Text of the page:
The Irishman: The Method Actor in a Political Film

The political gangster biopic should have focused less on what people are on the inside and more on their impact on society.

Robert De Niro in Martin Scorsese's 'The Irishman'

Martin Scorsese is one of Hollywood’s most respected directors and has several leading actors associated with his films – like Robert De Niro, Al Pacino and Leonardo DiCaprio. He is also known for gangster films, films like Goodfellas (1990), Casino (1995), Gangs of New York (2002), The Departed (2006) and now The Irishman. Unlike films of the gangster film genre like The Godfather (1973) – which are fiction – Scorsese makes films largely (though not always) about actual gangsters and The Irishman is based on a book in which union leader Jimmy Hoffa is the focus.

Hoffa controlled the truckers unions (he was President of the International Brotherhood of Teamsters) in the 1950s and 1960s and was politically very important but he was also mixed up with organized crime and spent time in jail. He disappeared in 1975 to be declared dead seven years later and The Irishman is based on a book that follows Frank Sheeran (De Niro), who was Hoffa’s(Al Pacino) bodyguard and later claimed to have killed him, although that is disputed.    

The film has been reviewed extensively but what interests me is the way Scorsese goes about it, casting big stars in the roles of gangsters. The subject matter is inherently political as would a story about actual underworld dons in Mumbai be, fighting it out with each other for control and using the weapons at their disposal including political influence.

Both Al Pacino and Robert de Niro are stars known for ‘method acting’, a school that encourages actors to identify with the protagonists, use their own experiences and emotions to ‘live out’ the roles. ‘Method acting’ was ostensibly inspired by Stanislavski’s methods (in the Moscow Art Theatre) but is more in tune with Hollywood, which tries to create ‘individualities’ that audiences identify with. All films use both ‘character types’ and ‘individualities’ and to illustrate, in Spider-Man (2002). Peter Parker (Tobey Maguire) is the individuality while his aunt May and uncle Ben are character types, with whom audiences do not identify because they are people only playing out their social roles and not rising above it.

Casting a method actor in the role of an actual gangster, criminal or petty politician is a doubtful undertaking on the part of the film-maker since what should interest the public is how he or she took advantage of a situation and not what his or her ‘inner responses’ were.  If one were to make a film biography of the fruit-vendor-turned-counterfeiter Abdul Karim Telgi, for instance, one would not cast a big star accustomed to playing epic heroes in whom audiences project themselves.   

At this point, it would be useful to make a distinction between fiction in cinema and the historical or biographical film. To elaborate, any kind of character is justifiably the subject of fiction but only certain people merit biographies and the kind of person he or she dictates how such the person should be portrayed. One of the best political biographies ever on film was that of Enrico Mattei (Francesco Rosi, The Mattei Case, 1972), an Italian public servant who ran the state-owned oil company and prevented its sale to US interests, but died mysteriously. Rosi never gives us private moments with his protagonists since ‘what he was’ is of less consequence than his importance to the nascent oil industry and the Italian economy after the war.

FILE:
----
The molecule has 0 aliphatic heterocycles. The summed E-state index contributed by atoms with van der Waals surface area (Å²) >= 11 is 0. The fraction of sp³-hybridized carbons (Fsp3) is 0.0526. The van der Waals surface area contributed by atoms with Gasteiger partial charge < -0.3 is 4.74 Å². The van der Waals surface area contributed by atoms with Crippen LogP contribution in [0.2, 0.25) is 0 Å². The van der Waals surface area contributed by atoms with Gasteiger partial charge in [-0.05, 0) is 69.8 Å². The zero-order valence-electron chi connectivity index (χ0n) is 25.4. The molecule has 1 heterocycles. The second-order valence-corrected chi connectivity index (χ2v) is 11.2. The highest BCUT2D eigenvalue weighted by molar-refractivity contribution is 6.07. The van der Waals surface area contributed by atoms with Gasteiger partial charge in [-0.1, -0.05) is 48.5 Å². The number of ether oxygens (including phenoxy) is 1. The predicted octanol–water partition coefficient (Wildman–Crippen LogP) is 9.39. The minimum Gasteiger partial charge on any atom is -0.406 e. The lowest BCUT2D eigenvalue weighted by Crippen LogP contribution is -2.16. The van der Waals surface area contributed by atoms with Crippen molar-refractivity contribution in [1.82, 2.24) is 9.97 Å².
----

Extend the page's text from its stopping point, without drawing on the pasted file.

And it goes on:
Jimmy Hoffa is similarly of interest for the political role he played and his position and not for the emotions he felt. Jack Nicholson, who is not a method actor but is outward in his performances, played Jimmy Hoffa earlier (Hoffa, 1992) and one guesses that he was a better choice than Al Pacino. 

Scorsese’s film can be accused of an appalling piece of miscasting by putting Robert De Niro in the role of a petty nobody Frank Sheeran because De Niro is simply incapable of playing a ‘nobody’. In the film, De Niro is a truck driver stealing the merchandise he is transporting and selling it to some Mafia families, and he rises because he attracts the attention of a Philadelphia gangster named Russel Bufalino (Joe Pesci). Pesci is not versatile and has been cast in very minor roles (the villain in Home Alone) but he is always excellent opposite De Niro, never having failed to upstage the star in films like Raging Bull, Goodfellas and Casino.  Where De Niro tries to ‘live’ the role – an evident miscalculation in his role in The Irishman – Joe Pesci plays it from the outside, enacting behaviour rather than immersing himself in psychology. Pacino is slightly better as Hoffa since he tries not to ‘live’ the role but sticks to outward mannerisms. Still, old habits die hard and Pacino cannot help giving us a peek into what Hoffa was like ‘inside’. 

The emphasis on getting inside the skin of a character may seem a noteworthy one but it clearly makes some subjects inaccessible to Hollywood, which should become clearer with The Irishman, since Scorsese is a legend. There are some roles that benefit when the actor can get inside the character’s skin but certain kinds of subjects demand that what should be explored are not individuals but social relationships and the workings of power and influence, and that is where Hollywood usually comes up short.

(The writer is a well-known film critic) 

DH Newsletter Privacy Policy Get top news in your inbox daily
GET IT
Comments (+)